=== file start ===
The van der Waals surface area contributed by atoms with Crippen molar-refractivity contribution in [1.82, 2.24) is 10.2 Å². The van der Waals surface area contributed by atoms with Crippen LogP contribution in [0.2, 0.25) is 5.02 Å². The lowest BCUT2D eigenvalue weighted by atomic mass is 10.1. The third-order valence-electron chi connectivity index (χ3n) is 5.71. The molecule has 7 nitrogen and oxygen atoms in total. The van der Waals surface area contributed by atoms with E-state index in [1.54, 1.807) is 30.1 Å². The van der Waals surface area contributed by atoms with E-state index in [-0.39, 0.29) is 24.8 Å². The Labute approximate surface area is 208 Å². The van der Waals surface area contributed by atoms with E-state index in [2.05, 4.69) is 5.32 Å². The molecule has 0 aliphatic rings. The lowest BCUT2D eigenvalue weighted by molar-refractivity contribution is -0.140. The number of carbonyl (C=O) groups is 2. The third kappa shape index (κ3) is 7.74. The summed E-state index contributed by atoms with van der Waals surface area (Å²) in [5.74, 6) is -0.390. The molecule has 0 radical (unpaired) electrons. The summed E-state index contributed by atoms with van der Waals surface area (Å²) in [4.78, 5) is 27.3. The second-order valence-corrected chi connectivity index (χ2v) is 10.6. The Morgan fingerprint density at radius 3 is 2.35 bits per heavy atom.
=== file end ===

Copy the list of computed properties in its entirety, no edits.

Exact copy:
The van der Waals surface area contributed by atoms with Crippen molar-refractivity contribution in [1.82, 2.24) is 10.2 Å². The van der Waals surface area contributed by atoms with Crippen LogP contribution in [0.2, 0.25) is 5.02 Å². The lowest BCUT2D eigenvalue weighted by atomic mass is 10.1. The third-order valence-electron chi connectivity index (χ3n) is 5.71. The molecule has 7 nitrogen and oxygen atoms in total. The van der Waals surface area contributed by atoms with E-state index in [1.54, 1.807) is 30.1 Å². The van der Waals surface area contributed by atoms with E-state index in [-0.39, 0.29) is 24.8 Å². The Labute approximate surface area is 208 Å². The van der Waals surface area contributed by atoms with E-state index in [2.05, 4.69) is 5.32 Å². The molecule has 0 aliphatic rings. The lowest BCUT2D eigenvalue weighted by molar-refractivity contribution is -0.140. The number of carbonyl (C=O) groups is 2. The third kappa shape index (κ3) is 7.74. The summed E-state index contributed by atoms with van der Waals surface area (Å²) in [5.74, 6) is -0.390. The molecule has 0 radical (unpaired) electrons. The summed E-state index contributed by atoms with van der Waals surface area (Å²) in [4.78, 5) is 27.3. The second-order valence-corrected chi connectivity index (χ2v) is 10.6. The Morgan fingerprint density at radius 3 is 2.35 bits per heavy atom.